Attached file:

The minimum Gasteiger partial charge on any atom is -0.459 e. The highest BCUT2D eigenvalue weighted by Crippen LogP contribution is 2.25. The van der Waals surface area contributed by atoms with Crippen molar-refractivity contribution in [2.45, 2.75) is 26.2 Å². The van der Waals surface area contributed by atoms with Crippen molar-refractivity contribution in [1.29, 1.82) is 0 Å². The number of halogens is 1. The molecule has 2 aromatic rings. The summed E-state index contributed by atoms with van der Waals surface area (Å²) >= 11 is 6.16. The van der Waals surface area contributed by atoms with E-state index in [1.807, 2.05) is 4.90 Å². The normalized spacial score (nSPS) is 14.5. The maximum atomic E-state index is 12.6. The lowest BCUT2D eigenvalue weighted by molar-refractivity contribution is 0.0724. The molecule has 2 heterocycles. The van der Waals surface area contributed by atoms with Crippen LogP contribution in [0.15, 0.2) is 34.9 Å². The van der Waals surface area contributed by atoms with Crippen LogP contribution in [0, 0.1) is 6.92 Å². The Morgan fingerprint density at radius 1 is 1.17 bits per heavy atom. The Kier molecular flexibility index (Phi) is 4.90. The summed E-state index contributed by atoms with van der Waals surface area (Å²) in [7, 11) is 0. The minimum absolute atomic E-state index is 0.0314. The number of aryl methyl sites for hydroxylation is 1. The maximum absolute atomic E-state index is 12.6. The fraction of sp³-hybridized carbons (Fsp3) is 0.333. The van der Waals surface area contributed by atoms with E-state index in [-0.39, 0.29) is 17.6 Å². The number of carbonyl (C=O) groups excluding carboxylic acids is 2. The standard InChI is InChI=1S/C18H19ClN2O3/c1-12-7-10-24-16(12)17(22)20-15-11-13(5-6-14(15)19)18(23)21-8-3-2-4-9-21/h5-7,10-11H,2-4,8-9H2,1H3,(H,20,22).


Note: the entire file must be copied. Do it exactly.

The minimum Gasteiger partial charge on any atom is -0.459 e. The highest BCUT2D eigenvalue weighted by Crippen LogP contribution is 2.25. The van der Waals surface area contributed by atoms with Crippen molar-refractivity contribution in [2.45, 2.75) is 26.2 Å². The van der Waals surface area contributed by atoms with Crippen molar-refractivity contribution in [1.29, 1.82) is 0 Å². The number of halogens is 1. The molecule has 2 aromatic rings. The summed E-state index contributed by atoms with van der Waals surface area (Å²) >= 11 is 6.16. The van der Waals surface area contributed by atoms with E-state index in [1.807, 2.05) is 4.90 Å². The normalized spacial score (nSPS) is 14.5. The maximum atomic E-state index is 12.6. The lowest BCUT2D eigenvalue weighted by molar-refractivity contribution is 0.0724. The molecule has 2 heterocycles. The van der Waals surface area contributed by atoms with Crippen LogP contribution in [0.15, 0.2) is 34.9 Å². The van der Waals surface area contributed by atoms with Crippen LogP contribution in [0, 0.1) is 6.92 Å². The Morgan fingerprint density at radius 1 is 1.17 bits per heavy atom. The Kier molecular flexibility index (Phi) is 4.90. The summed E-state index contributed by atoms with van der Waals surface area (Å²) in [7, 11) is 0. The minimum absolute atomic E-state index is 0.0314. The number of aryl methyl sites for hydroxylation is 1. The maximum absolute atomic E-state index is 12.6. The fraction of sp³-hybridized carbons (Fsp3) is 0.333. The van der Waals surface area contributed by atoms with E-state index in [-0.39, 0.29) is 17.6 Å². The number of carbonyl (C=O) groups excluding carboxylic acids is 2. The standard InChI is InChI=1S/C18H19ClN2O3/c1-12-7-10-24-16(12)17(22)20-15-11-13(5-6-14(15)19)18(23)21-8-3-2-4-9-21/h5-7,10-11H,2-4,8-9H2,1H3,(H,20,22).